I think my fascination and appreciation for the works of JRR Tolkien is a little different than the typical Tolkien fan.
Admittedly my love of Tolkien side steps his scholarship and ignores his love of languages. But I am not a scholar of medieval literature, a professor of Anglo-Saxon, nor a philologist. And at this point I am not really a Christian much less a Catholic. These are the lenses, the contexts in which Tolkien’s work is typically studied and critiqued.
However I am a father and a storyteller, though a humble one at that. Moreover I am a human being. And my love of Tolkien in many ways parallels my appreciation for Star Trek. However I believe Tolkien’s works take things one significant step further than Gene Roddenberry’s work does. For while through Star Trek one is forced to consider humanity and confront the question of what it means to be “Human,” Tolkien also forces one to consider Humanity by inventing a means of comparison (Elves and Dwarves as opposed to Klingons and Vulcans) but then he also forces readers to contemplate not just humanity but mortality, and not just the reality of being mortal, but the meaning and purpose thereof.
I have long desired to begin a whole new church/ religious movement based on the Akallabeth on the downfall of Numenor which is contained within the Silmarillion. This explanation is a little awkward as it starts from assuming an atheist viewpoint and ends with essentially worshiping a made up deity.
The Numenor mythology encapsulates the existential drama surrounding the supreme human concern: death , so exquisitely and takes a different interpretation of death than most religious traditions, that of death as a gift, though a mysterious and unknown one.
I don’t know what traditions influenced his interpretation of death, but in my mind this was Tolkien’s great contribution to not just literature but to philosophy. All the rest of the Lord of the Rings and the Silmarillion was just the natural extension of what came before and what happened after humanity’s climactic challenging of its mortality . The Akalabeth is literally the central point of Middle Earth chronologically as it comprises the 2nd age, while the Silmarillion encapsulates the 1st and the Hobbit and the Lord of the Rings describe the events of the 3rd.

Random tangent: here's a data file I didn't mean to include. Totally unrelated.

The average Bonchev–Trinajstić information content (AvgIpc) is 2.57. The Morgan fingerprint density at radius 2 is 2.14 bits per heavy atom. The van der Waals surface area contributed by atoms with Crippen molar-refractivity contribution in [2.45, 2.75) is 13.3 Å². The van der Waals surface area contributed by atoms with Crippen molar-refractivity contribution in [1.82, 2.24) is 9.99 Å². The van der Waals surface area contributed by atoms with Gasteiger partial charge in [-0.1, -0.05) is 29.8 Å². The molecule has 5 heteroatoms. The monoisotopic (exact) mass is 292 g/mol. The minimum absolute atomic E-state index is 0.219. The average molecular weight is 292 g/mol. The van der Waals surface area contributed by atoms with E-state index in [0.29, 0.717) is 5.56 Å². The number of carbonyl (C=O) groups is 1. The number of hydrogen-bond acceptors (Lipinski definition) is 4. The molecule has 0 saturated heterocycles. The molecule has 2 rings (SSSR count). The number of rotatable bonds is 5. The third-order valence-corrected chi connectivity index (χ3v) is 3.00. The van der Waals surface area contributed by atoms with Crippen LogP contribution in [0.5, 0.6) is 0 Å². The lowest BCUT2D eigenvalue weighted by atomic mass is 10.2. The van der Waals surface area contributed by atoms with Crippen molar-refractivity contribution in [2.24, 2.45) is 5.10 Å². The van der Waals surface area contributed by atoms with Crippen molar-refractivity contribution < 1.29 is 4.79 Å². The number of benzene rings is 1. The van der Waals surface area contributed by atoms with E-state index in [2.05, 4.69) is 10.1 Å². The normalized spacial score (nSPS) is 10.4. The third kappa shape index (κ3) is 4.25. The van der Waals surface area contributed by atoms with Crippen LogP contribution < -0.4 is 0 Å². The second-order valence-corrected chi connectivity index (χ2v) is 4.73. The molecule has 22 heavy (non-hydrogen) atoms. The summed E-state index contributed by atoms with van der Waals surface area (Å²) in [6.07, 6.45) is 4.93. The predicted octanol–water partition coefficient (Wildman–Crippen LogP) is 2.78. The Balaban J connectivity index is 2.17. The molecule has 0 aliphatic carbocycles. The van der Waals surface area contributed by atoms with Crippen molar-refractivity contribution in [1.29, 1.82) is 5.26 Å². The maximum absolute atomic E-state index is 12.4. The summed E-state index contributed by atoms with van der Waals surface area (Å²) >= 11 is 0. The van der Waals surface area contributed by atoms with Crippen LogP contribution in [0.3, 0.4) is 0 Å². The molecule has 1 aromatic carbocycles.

In the 5 act Shakespearian production that is the history of Middle Earth, the Akalabeth is act 3. It is the crux of communion with the Devine as it is the story of how the world was changed from a world of direct physical engagement with the Devine to one in which our world is only indirectly affected by the subtle influence of Devine power. If that is not a neat and tidy package of all the world’s myth and religion tied up with the perfect Joseph Campbell bow I don’t know what is.
What I love most about Tolkien was his own love of storytelling, and re-contextualizing what he had written before to make it fit into his ever growing and evolving tapestry of story.
It’s the Father Christmas Letters and Rover Random, and all his other short works, not written as commercially viable epic high fantasy novels, that demonstrate that telling stories was just a way of life for him. He told stories. Stories that had meaning deeper than the plot and greater than the moral. And in his mind, he didn’t actually invent them or make them up. He discovered them. He realized them. They were revealed to him. He figured out “oh this is how it must have gone,” given the bits and pieces he had to work with, and then he puts them all together into an cohesive narrative. He was writing history, not just story. This is how I felt when writing all of these 40 for 40 posts, reflecting on 40 years of my life and trying to make sense of what I have done and why, what it all means both for myself and for others.
Before reading Tolkien (and frankly Since) I was loath to read any kind of fiction novel. I still prefer nonfiction, but I have come to appreciate the truth inherent in myth, legend and story.
This is how I relate to Tolkien.
This is what I admire and seek to emulate.
This is his greatest influence on me.
Because of him I want to discover stories and share them myself.